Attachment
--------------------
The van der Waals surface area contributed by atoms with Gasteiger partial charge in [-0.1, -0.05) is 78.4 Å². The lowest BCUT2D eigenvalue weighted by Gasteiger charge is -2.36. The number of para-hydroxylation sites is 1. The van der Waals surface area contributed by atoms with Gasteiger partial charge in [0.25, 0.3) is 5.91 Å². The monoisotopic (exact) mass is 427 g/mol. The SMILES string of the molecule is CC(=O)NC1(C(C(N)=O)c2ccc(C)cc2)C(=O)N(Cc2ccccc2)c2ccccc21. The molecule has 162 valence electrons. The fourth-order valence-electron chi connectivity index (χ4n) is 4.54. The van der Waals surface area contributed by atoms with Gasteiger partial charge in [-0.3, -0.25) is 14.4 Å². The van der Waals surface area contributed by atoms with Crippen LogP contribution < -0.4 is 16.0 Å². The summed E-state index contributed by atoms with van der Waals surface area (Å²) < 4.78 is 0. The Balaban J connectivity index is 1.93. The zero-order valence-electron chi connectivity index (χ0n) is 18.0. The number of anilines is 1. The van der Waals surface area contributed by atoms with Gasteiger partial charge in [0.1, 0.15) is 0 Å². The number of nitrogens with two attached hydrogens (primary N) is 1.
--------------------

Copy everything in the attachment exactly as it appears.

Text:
The van der Waals surface area contributed by atoms with Gasteiger partial charge in [-0.1, -0.05) is 78.4 Å². The lowest BCUT2D eigenvalue weighted by Gasteiger charge is -2.36. The number of para-hydroxylation sites is 1. The van der Waals surface area contributed by atoms with Gasteiger partial charge in [0.25, 0.3) is 5.91 Å². The monoisotopic (exact) mass is 427 g/mol. The SMILES string of the molecule is CC(=O)NC1(C(C(N)=O)c2ccc(C)cc2)C(=O)N(Cc2ccccc2)c2ccccc21. The molecule has 162 valence electrons. The fourth-order valence-electron chi connectivity index (χ4n) is 4.54. The van der Waals surface area contributed by atoms with Gasteiger partial charge in [-0.3, -0.25) is 14.4 Å². The van der Waals surface area contributed by atoms with Crippen LogP contribution < -0.4 is 16.0 Å². The summed E-state index contributed by atoms with van der Waals surface area (Å²) < 4.78 is 0. The Balaban J connectivity index is 1.93. The zero-order valence-electron chi connectivity index (χ0n) is 18.0. The number of anilines is 1. The van der Waals surface area contributed by atoms with Gasteiger partial charge in [0.1, 0.15) is 0 Å². The number of nitrogens with two attached hydrogens (primary N) is 1.